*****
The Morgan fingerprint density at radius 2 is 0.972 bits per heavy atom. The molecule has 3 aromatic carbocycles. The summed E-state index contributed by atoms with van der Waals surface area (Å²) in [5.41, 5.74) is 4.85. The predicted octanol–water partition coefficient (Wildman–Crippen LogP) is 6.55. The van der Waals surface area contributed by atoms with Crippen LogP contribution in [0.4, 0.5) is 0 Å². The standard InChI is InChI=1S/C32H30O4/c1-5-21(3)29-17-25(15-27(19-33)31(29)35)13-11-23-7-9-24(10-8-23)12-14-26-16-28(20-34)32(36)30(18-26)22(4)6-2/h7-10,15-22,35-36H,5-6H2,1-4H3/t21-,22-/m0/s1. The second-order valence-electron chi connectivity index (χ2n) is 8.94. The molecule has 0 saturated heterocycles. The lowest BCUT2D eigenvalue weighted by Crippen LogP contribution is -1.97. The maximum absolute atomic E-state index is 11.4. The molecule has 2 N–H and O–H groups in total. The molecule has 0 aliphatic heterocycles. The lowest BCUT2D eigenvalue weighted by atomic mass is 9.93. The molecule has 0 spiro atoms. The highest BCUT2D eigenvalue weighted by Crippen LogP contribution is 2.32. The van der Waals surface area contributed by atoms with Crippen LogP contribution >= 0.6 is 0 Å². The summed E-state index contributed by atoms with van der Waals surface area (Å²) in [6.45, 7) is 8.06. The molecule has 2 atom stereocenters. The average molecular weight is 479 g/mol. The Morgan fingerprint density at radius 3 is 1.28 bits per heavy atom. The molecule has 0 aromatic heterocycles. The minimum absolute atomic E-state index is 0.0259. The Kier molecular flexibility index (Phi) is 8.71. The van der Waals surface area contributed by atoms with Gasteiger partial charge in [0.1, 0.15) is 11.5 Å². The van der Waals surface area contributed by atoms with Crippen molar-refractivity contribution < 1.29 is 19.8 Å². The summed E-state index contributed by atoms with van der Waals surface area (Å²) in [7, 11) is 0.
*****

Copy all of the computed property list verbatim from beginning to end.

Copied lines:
The Morgan fingerprint density at radius 2 is 0.972 bits per heavy atom. The molecule has 3 aromatic carbocycles. The summed E-state index contributed by atoms with van der Waals surface area (Å²) in [5.41, 5.74) is 4.85. The predicted octanol–water partition coefficient (Wildman–Crippen LogP) is 6.55. The van der Waals surface area contributed by atoms with Crippen LogP contribution in [0.4, 0.5) is 0 Å². The standard InChI is InChI=1S/C32H30O4/c1-5-21(3)29-17-25(15-27(19-33)31(29)35)13-11-23-7-9-24(10-8-23)12-14-26-16-28(20-34)32(36)30(18-26)22(4)6-2/h7-10,15-22,35-36H,5-6H2,1-4H3/t21-,22-/m0/s1. The second-order valence-electron chi connectivity index (χ2n) is 8.94. The molecule has 0 saturated heterocycles. The lowest BCUT2D eigenvalue weighted by Crippen LogP contribution is -1.97. The maximum absolute atomic E-state index is 11.4. The molecule has 2 N–H and O–H groups in total. The molecule has 0 aliphatic heterocycles. The lowest BCUT2D eigenvalue weighted by atomic mass is 9.93. The molecule has 0 spiro atoms. The highest BCUT2D eigenvalue weighted by Crippen LogP contribution is 2.32. The van der Waals surface area contributed by atoms with Crippen LogP contribution >= 0.6 is 0 Å². The summed E-state index contributed by atoms with van der Waals surface area (Å²) in [6.45, 7) is 8.06. The molecule has 2 atom stereocenters. The average molecular weight is 479 g/mol. The Morgan fingerprint density at radius 3 is 1.28 bits per heavy atom. The molecule has 0 aromatic heterocycles. The minimum absolute atomic E-state index is 0.0259. The Kier molecular flexibility index (Phi) is 8.71. The van der Waals surface area contributed by atoms with Gasteiger partial charge in [0.1, 0.15) is 11.5 Å². The van der Waals surface area contributed by atoms with Crippen molar-refractivity contribution < 1.29 is 19.8 Å². The summed E-state index contributed by atoms with van der Waals surface area (Å²) in [7, 11) is 0.